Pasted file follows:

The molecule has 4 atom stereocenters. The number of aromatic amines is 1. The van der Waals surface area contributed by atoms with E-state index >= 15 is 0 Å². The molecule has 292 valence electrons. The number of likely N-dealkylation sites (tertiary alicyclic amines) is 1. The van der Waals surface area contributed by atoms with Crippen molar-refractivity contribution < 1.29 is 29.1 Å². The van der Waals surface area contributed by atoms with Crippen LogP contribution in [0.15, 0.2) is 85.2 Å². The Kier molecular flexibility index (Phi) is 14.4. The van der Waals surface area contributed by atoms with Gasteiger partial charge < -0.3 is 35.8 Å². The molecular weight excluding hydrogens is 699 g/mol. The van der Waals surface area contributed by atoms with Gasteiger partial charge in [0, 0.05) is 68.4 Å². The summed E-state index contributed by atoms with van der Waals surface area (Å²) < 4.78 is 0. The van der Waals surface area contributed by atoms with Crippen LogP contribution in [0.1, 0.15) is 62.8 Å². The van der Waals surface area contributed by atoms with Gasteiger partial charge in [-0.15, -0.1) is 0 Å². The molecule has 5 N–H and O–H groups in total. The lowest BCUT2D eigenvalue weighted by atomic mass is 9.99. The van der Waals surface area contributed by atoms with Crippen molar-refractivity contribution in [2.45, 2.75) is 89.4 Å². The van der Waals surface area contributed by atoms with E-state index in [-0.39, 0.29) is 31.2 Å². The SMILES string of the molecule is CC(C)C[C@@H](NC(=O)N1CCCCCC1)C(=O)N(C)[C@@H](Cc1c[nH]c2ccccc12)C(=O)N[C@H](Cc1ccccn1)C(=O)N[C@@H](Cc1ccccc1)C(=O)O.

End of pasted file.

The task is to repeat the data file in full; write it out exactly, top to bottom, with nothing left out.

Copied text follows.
The molecule has 4 atom stereocenters. The number of aromatic amines is 1. The van der Waals surface area contributed by atoms with E-state index >= 15 is 0 Å². The molecule has 292 valence electrons. The number of likely N-dealkylation sites (tertiary alicyclic amines) is 1. The van der Waals surface area contributed by atoms with Crippen molar-refractivity contribution < 1.29 is 29.1 Å². The van der Waals surface area contributed by atoms with Crippen LogP contribution in [0.15, 0.2) is 85.2 Å². The Kier molecular flexibility index (Phi) is 14.4. The van der Waals surface area contributed by atoms with Gasteiger partial charge < -0.3 is 35.8 Å². The molecular weight excluding hydrogens is 699 g/mol. The van der Waals surface area contributed by atoms with Gasteiger partial charge in [0, 0.05) is 68.4 Å². The summed E-state index contributed by atoms with van der Waals surface area (Å²) < 4.78 is 0. The van der Waals surface area contributed by atoms with Crippen LogP contribution in [0.1, 0.15) is 62.8 Å². The van der Waals surface area contributed by atoms with Gasteiger partial charge in [-0.15, -0.1) is 0 Å². The molecule has 5 N–H and O–H groups in total. The lowest BCUT2D eigenvalue weighted by atomic mass is 9.99. The van der Waals surface area contributed by atoms with Crippen molar-refractivity contribution in [2.45, 2.75) is 89.4 Å². The van der Waals surface area contributed by atoms with E-state index in [-0.39, 0.29) is 31.2 Å². The SMILES string of the molecule is CC(C)C[C@@H](NC(=O)N1CCCCCC1)C(=O)N(C)[C@@H](Cc1c[nH]c2ccccc12)C(=O)N[C@H](Cc1ccccn1)C(=O)N[C@@H](Cc1ccccc1)C(=O)O.